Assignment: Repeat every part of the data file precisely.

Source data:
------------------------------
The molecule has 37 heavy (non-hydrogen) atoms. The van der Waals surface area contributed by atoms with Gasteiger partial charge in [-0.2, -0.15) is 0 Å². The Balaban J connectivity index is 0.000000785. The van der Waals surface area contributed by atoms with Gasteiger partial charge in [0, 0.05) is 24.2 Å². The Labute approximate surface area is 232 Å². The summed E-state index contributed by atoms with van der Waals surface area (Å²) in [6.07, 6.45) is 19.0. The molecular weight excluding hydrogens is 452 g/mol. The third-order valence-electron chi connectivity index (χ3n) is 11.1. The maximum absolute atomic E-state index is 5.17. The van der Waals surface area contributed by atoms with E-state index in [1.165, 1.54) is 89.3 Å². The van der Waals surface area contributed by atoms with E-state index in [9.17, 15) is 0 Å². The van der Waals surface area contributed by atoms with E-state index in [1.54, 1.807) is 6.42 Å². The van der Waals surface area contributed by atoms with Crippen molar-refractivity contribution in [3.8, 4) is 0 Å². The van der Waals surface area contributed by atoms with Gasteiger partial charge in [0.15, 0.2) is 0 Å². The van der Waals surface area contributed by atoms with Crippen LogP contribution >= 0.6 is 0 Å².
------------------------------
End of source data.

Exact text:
The molecule has 37 heavy (non-hydrogen) atoms. The van der Waals surface area contributed by atoms with Gasteiger partial charge in [-0.2, -0.15) is 0 Å². The Balaban J connectivity index is 0.000000785. The van der Waals surface area contributed by atoms with Gasteiger partial charge in [0, 0.05) is 24.2 Å². The Labute approximate surface area is 232 Å². The summed E-state index contributed by atoms with van der Waals surface area (Å²) in [6.07, 6.45) is 19.0. The molecular weight excluding hydrogens is 452 g/mol. The third-order valence-electron chi connectivity index (χ3n) is 11.1. The maximum absolute atomic E-state index is 5.17. The van der Waals surface area contributed by atoms with E-state index in [1.165, 1.54) is 89.3 Å². The van der Waals surface area contributed by atoms with E-state index in [9.17, 15) is 0 Å². The van der Waals surface area contributed by atoms with E-state index in [1.54, 1.807) is 6.42 Å². The van der Waals surface area contributed by atoms with Crippen molar-refractivity contribution in [3.8, 4) is 0 Å². The van der Waals surface area contributed by atoms with Gasteiger partial charge in [0.15, 0.2) is 0 Å². The van der Waals surface area contributed by atoms with Crippen LogP contribution >= 0.6 is 0 Å².